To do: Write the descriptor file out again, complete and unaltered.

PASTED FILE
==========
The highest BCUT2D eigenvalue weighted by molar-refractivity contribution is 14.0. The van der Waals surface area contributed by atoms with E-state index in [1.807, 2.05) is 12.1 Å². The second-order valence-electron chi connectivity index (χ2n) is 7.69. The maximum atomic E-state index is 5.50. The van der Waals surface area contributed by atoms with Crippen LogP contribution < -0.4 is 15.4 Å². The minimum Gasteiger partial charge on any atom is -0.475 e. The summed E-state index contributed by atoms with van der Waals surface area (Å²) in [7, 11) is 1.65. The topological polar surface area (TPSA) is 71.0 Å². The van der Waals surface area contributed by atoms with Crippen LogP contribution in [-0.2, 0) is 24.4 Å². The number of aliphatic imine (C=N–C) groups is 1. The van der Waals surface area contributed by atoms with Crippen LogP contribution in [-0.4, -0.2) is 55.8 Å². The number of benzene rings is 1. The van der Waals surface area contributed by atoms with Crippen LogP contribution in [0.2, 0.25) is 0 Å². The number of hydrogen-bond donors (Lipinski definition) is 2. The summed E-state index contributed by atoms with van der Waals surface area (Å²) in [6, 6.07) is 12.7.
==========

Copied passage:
The highest BCUT2D eigenvalue weighted by molar-refractivity contribution is 14.0. The van der Waals surface area contributed by atoms with E-state index in [1.807, 2.05) is 12.1 Å². The second-order valence-electron chi connectivity index (χ2n) is 7.69. The maximum atomic E-state index is 5.50. The van der Waals surface area contributed by atoms with Crippen LogP contribution < -0.4 is 15.4 Å². The minimum Gasteiger partial charge on any atom is -0.475 e. The summed E-state index contributed by atoms with van der Waals surface area (Å²) in [7, 11) is 1.65. The topological polar surface area (TPSA) is 71.0 Å². The van der Waals surface area contributed by atoms with Crippen LogP contribution in [-0.2, 0) is 24.4 Å². The number of aliphatic imine (C=N–C) groups is 1. The van der Waals surface area contributed by atoms with Crippen LogP contribution in [-0.4, -0.2) is 55.8 Å². The number of benzene rings is 1. The van der Waals surface area contributed by atoms with Crippen LogP contribution in [0.2, 0.25) is 0 Å². The number of hydrogen-bond donors (Lipinski definition) is 2. The summed E-state index contributed by atoms with van der Waals surface area (Å²) in [6, 6.07) is 12.7.